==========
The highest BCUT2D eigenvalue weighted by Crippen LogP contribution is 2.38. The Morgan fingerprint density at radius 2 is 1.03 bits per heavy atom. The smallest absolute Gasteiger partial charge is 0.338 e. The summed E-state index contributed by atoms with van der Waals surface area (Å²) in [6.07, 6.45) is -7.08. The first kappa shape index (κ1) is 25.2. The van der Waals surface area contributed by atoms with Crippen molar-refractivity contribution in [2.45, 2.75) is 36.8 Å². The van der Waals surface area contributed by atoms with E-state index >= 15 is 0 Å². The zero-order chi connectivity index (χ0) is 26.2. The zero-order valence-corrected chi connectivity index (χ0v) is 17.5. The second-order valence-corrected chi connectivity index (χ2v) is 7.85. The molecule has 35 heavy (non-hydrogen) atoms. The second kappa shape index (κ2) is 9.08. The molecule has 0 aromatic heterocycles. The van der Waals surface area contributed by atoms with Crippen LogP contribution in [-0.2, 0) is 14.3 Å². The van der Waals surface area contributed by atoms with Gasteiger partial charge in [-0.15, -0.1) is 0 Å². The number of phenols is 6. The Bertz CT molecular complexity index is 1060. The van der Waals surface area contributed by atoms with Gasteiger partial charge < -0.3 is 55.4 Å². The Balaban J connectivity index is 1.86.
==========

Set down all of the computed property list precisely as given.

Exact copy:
The highest BCUT2D eigenvalue weighted by Crippen LogP contribution is 2.38. The Morgan fingerprint density at radius 2 is 1.03 bits per heavy atom. The smallest absolute Gasteiger partial charge is 0.338 e. The summed E-state index contributed by atoms with van der Waals surface area (Å²) in [6.07, 6.45) is -7.08. The first kappa shape index (κ1) is 25.2. The van der Waals surface area contributed by atoms with Crippen molar-refractivity contribution in [2.45, 2.75) is 36.8 Å². The van der Waals surface area contributed by atoms with E-state index >= 15 is 0 Å². The zero-order chi connectivity index (χ0) is 26.2. The zero-order valence-corrected chi connectivity index (χ0v) is 17.5. The second-order valence-corrected chi connectivity index (χ2v) is 7.85. The molecule has 35 heavy (non-hydrogen) atoms. The second kappa shape index (κ2) is 9.08. The molecule has 0 aromatic heterocycles. The van der Waals surface area contributed by atoms with Crippen LogP contribution in [-0.2, 0) is 14.3 Å². The van der Waals surface area contributed by atoms with Gasteiger partial charge in [-0.15, -0.1) is 0 Å². The number of phenols is 6. The Bertz CT molecular complexity index is 1060. The van der Waals surface area contributed by atoms with Gasteiger partial charge < -0.3 is 55.4 Å². The Balaban J connectivity index is 1.86.